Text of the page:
Van Gogh’s painting “Undergrowth”

Vincent van Gogh, Sous-bois, 1889
Vincent van Gogh, “Undergrowth”, July 1889. Oil on canvas, 49 x 64.3 cm. Van Gogh Museum, Amsterdam (Vincent van Gogh Foundation)

The Fondation has benefited since its opening from an annual loan from the Van Gogh Museum in Amsterdam, initiated between April 2014 and March 2015 with the painting Self-portrait with Pipe and Straw Hat and renewed from April 2015 to March 2016 with Piles of French Novels (1887). 

The painting Undergrowth (1889) – on loan from 1 April 2016 to 29 January 2017 – was executed two months after Van Gogh’s arrival at Saint-Paul-de-Mausole psychiatric hospital in Saint-Rémy-de-Provence, where he chose to recuperate for a whole year following the collapse of his cherished ambition to establish a community of artists in Arles. The canvas testifies to the more muted use of colour characterizing his works of this epoch.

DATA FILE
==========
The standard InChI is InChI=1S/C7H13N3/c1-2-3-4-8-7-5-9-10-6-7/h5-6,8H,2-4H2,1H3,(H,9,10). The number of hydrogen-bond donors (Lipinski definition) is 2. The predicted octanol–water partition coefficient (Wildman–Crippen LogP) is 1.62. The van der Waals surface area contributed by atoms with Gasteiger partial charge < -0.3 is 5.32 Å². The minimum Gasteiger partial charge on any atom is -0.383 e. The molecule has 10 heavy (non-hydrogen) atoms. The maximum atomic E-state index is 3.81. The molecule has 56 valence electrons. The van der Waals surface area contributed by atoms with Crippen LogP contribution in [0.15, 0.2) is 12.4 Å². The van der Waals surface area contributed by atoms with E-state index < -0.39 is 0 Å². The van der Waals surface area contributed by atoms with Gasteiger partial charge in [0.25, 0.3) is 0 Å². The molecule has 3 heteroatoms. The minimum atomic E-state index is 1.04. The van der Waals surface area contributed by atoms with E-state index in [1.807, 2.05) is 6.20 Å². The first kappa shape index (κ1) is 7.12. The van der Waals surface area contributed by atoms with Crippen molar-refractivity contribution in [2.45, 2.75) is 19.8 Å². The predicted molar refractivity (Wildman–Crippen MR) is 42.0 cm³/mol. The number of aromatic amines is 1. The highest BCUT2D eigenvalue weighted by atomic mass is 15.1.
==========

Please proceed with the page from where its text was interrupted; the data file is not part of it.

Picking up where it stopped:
Whereas Vincent’s Arles period is hallmarked by his exploration of the glorious light and colour of the South, certain works from Saint-Rémy link back to the palette of his years in the North. With its close-up view of a section of forest floor bordering on abstraction, Undergrowth has inspired widely differing interpretations: for some, it is a claustrophobic vision reflecting Van Gogh’s troubled state of mind, while for others it represents an introspective reverie with an underwater feel… 

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